• Word count: 669
  • Level: GCSE
  • Subject: English
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Analysis of Poem 'Digging'

Analysis of the Poem 'Digging' The famous Seamus Heaney has yet again impressed us with his many meaningful and skillful poems. After having written the poem "Follower", which describes his childhood dream, he had written up "Digging", which explains the events that followed after. Digging is a metaphor for the work Heaney had done. When he was young, he was inspired to become a laborer like his father and grandfather, but then, things changed and he eventually became a writer. The last stanza: "Between my finger and my thumb the squat pen rests. I'll dig with it," shows that he would still continue his father and grandfather's tradition of skill and hard work by using a different kind of tool - a pen. Even though Heaney will make a living with by writing, he'll still be able to connect with his father and grandfather, for instead of using the spade to dig up earth; he will use a pen dig up words and express it in his writings. It is clearly seen, that the mood and effect the author wanted to project, should have a positive atmosphere. The author wanted to show a happy memory of him when he was admiring the works of his father and grandfather. It can be seen in the lines such as: "My grandfather could cut more turf in a day than any other man on Toner's bog. Once I carried him milk in a bottle corked sloppily with paper. He straightened up to drink it, then fell to right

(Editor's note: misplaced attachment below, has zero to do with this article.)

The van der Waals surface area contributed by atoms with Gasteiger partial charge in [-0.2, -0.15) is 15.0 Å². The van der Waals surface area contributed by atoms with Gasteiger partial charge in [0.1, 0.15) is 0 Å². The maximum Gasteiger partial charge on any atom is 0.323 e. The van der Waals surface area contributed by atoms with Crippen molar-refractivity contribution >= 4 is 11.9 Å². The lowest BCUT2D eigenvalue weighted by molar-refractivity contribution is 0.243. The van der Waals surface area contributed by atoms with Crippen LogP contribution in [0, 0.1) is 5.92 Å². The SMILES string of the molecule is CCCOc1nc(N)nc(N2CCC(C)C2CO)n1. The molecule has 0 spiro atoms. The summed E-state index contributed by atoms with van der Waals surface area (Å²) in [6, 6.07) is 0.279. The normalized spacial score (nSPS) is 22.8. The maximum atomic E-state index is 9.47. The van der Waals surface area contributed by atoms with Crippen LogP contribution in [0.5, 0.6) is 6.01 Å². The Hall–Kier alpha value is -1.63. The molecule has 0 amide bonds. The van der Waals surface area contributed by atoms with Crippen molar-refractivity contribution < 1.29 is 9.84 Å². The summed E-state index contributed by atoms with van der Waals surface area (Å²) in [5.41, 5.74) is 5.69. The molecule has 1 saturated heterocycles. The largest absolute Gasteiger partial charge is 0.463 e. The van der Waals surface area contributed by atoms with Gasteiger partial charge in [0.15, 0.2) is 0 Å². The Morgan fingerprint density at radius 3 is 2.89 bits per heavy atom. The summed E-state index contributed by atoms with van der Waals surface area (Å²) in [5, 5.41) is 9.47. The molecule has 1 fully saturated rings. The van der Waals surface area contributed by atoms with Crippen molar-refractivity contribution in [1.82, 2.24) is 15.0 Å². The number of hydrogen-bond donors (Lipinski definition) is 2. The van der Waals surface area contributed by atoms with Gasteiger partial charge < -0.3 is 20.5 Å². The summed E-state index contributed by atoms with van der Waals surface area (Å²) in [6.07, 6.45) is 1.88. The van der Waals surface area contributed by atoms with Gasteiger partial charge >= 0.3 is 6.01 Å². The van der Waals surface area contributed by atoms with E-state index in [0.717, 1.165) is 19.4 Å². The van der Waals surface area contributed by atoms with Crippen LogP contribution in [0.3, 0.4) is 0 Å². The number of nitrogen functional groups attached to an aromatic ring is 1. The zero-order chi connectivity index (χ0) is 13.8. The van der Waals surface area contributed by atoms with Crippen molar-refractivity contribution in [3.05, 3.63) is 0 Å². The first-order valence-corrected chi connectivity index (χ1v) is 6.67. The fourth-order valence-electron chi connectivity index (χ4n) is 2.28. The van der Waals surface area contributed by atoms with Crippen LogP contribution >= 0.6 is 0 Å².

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  • Word count: 618
  • Level: GCSE
  • Subject: English
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Method used in Limbo.

What methods are used in 'Limbo'? Limbo, by Edward Kamau Brathwaite, is a poem about slavery. In this essay I am going to be looking at the different methods that are used in the poem. Firstly, the layout of the poem. It is split into lots of short stanzas with some lines only containing one word. This is so that it keeps the rhythm. Limbo is a dance and this meaning of the word is shown through the layout. There is also a lot of dactyls. These are one stressed syllable followed by two unstressed syllables. 'over me', 'under me', 'calling me' etc. these add to the rhythm. The rhythm however is broken in the last line. This could show the end of the dance, the end of the poem or the end of the slavery. There is no punctuation in the poem. This is because the rhythm which you read it to forces you to pause in the correct places anyway so there is no need for it. There is a lot of repetition in the poem, this could be for a number of reasons. It could be like a chorus in a song which repeats a number of times. It could show how slavery was repeated until it stopped finally. Or it could be to emphasise the points, for example 'stick is the whip'. This could be to emphasise how they are being hit and it could also show how they are being treated like animals. Animals such as horses are whipped to make them run faster; they could be treated like animals and whipped to make